A Little Dog Therapy...
Published Jan 31 2019 in Therapy Dog
The health benefits of dog ownership are well documented. Dogs offer us compassion, loyalty, understanding, companionship and above all, love. They are always there for us, no matter what and ask for so little in return. It is therefore not surprising that more and more, many of us depend on our best friend to be by our side when times are tough.
We all marvel at the work of service dogs and recognize their amazing contributions. So many lives are improved by dogs trained specifically to work with the blind, the hard of hearing, those with mobility issues or psychiatric issues, but how many of us really know how therapy dogs could help us in our everyday lives. Perhaps it's a routine dental appointment that we're dreading, or a life event where we simply need someone to help us cope. A trained therapy dog could be the answer!
That dreaded dental appointment!
We all dread the dentist, but thankfully many dentists are beginning to address the dental phobias of their patients and are introducing therapy dogs into their practices with amazing results. A therapy dog in a dental office detracts from the fear experienced by so many. Having a dog around changes the whole atmosphere - dogs are fun and happy and tend to make us happy too! They are often found chair side or on a patient's lap during a dental procedure. Dentists report that patients tend to be much more relaxed while petting a therapy dog and will even look forward to future visits, which as we all know, is usually not the case when it comes to dental appointments!
Therapy dogs aid recovery...
We are becoming increasingly aware that taking dogs who have completed therapy dog training into care settings encourages social interaction, helping promote emotional and physical well-being. Therapy dogs are becoming commonplace in our hospitals, hospices, care homes and day centers.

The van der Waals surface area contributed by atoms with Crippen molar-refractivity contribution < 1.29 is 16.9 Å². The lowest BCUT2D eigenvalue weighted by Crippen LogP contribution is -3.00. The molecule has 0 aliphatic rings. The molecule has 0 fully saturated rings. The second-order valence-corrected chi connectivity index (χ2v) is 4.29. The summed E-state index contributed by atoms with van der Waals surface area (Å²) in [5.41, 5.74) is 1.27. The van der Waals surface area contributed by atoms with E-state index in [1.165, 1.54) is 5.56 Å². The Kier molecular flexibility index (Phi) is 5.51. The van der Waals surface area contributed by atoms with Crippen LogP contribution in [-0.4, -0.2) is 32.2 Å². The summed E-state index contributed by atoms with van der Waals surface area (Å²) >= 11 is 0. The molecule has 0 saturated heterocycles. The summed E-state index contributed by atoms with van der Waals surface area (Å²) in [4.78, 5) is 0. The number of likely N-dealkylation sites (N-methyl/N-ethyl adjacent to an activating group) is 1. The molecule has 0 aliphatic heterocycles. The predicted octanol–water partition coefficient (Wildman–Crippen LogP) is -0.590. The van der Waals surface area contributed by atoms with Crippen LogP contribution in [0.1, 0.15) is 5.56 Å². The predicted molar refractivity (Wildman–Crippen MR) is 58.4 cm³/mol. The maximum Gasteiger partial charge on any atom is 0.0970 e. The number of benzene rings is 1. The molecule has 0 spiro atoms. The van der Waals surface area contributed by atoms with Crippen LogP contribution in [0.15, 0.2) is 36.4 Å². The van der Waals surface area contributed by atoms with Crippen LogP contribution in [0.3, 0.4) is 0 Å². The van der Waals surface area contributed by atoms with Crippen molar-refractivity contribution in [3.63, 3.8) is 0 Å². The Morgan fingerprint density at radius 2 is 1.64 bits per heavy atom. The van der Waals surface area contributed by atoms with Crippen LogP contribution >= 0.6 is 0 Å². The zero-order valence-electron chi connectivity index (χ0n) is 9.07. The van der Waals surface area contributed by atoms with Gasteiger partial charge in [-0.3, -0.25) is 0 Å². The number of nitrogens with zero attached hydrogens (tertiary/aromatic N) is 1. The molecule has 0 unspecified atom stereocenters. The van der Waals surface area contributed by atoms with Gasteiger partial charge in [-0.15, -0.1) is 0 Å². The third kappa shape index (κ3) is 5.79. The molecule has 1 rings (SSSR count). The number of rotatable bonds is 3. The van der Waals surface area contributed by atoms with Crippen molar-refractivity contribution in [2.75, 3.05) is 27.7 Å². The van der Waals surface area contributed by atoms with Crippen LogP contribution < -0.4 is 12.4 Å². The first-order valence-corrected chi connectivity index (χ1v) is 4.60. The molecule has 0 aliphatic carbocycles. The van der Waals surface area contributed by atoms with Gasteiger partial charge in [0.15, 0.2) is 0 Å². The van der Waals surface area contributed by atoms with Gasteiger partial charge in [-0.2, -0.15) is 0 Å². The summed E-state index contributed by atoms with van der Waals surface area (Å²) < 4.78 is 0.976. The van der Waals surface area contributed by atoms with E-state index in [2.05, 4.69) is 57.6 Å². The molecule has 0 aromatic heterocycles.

They interact with patients and seniors, offering companionship, compassion, building relationships and simply brightening the day...there is nothing better than seeing the smile on someone's face when a dog unexpectedly appears! In addition to helping to combat feelings of isolation and stress, such visits promote awareness of how positive dog/human relationships can be and can often change perceptions people might have when it comes to different dog breeds.
Residents of senior centers look forward to visits from canine companions - they have something to get up for! In addition to the comfort offered, precious memories of pets come flooding back as the seniors pet their new friends. In many cases, an elderly person might have had to give up their pet in order to move into their care facility, so visits like this fill that void. Caregivers use words like "joy", "rapport" and mention increased levels of alertness as they witness interaction with therapy dogs. There's simply no doubt that therapy dogs improve the quality of people's lives whilst they are receiving care.
Calm in a Crisis
While many people are familiar with therapy dogs that visit patients in hospitals or care centers, how many of us are aware of canines who are specially trained to assist crisis response teams? These canines are conditioned to remain focused and interactive in environments that have many distractions, such as large crowds, noisy sirens, and environmental hazards.